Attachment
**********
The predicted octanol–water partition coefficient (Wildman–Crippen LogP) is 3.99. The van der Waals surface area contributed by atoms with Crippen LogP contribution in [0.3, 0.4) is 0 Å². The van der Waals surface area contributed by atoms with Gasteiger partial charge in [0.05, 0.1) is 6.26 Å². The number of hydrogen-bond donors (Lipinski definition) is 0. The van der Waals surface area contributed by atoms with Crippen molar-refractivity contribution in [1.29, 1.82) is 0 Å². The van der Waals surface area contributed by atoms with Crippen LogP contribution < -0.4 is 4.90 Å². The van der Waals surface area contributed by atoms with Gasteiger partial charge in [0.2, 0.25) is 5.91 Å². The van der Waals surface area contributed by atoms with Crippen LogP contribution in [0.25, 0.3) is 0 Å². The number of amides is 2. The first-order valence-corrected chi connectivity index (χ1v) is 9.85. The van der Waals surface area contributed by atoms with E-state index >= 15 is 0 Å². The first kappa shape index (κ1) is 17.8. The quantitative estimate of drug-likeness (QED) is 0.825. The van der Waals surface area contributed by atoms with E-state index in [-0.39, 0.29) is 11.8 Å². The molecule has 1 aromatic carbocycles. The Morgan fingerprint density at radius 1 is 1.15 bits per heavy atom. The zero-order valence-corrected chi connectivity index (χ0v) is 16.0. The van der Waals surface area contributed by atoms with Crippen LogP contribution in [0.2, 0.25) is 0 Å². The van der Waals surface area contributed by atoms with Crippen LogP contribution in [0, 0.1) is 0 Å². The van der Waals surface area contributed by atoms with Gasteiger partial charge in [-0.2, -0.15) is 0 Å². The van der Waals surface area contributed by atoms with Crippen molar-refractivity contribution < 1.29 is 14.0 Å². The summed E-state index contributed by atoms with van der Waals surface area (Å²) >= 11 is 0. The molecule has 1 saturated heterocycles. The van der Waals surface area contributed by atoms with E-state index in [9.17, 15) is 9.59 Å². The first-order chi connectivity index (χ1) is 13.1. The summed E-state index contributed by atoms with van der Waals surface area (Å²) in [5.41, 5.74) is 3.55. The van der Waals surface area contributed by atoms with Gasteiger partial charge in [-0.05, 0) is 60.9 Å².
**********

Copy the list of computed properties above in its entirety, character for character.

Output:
The predicted octanol–water partition coefficient (Wildman–Crippen LogP) is 3.99. The van der Waals surface area contributed by atoms with Crippen LogP contribution in [0.3, 0.4) is 0 Å². The van der Waals surface area contributed by atoms with Gasteiger partial charge in [0.05, 0.1) is 6.26 Å². The number of hydrogen-bond donors (Lipinski definition) is 0. The van der Waals surface area contributed by atoms with Crippen molar-refractivity contribution in [1.29, 1.82) is 0 Å². The van der Waals surface area contributed by atoms with Crippen LogP contribution < -0.4 is 4.90 Å². The van der Waals surface area contributed by atoms with Gasteiger partial charge in [0.2, 0.25) is 5.91 Å². The van der Waals surface area contributed by atoms with Crippen LogP contribution in [0.25, 0.3) is 0 Å². The number of amides is 2. The first-order valence-corrected chi connectivity index (χ1v) is 9.85. The van der Waals surface area contributed by atoms with E-state index >= 15 is 0 Å². The first kappa shape index (κ1) is 17.8. The quantitative estimate of drug-likeness (QED) is 0.825. The van der Waals surface area contributed by atoms with E-state index in [-0.39, 0.29) is 11.8 Å². The molecule has 1 aromatic carbocycles. The Morgan fingerprint density at radius 1 is 1.15 bits per heavy atom. The zero-order valence-corrected chi connectivity index (χ0v) is 16.0. The van der Waals surface area contributed by atoms with Crippen LogP contribution in [0.2, 0.25) is 0 Å². The van der Waals surface area contributed by atoms with Crippen LogP contribution in [0, 0.1) is 0 Å². The van der Waals surface area contributed by atoms with Gasteiger partial charge in [-0.2, -0.15) is 0 Å². The van der Waals surface area contributed by atoms with Crippen molar-refractivity contribution < 1.29 is 14.0 Å². The summed E-state index contributed by atoms with van der Waals surface area (Å²) >= 11 is 0. The molecule has 1 saturated heterocycles. The van der Waals surface area contributed by atoms with E-state index in [9.17, 15) is 9.59 Å². The first-order chi connectivity index (χ1) is 13.1. The summed E-state index contributed by atoms with van der Waals surface area (Å²) in [5.41, 5.74) is 3.55. The van der Waals surface area contributed by atoms with Gasteiger partial charge in [-0.05, 0) is 60.9 Å².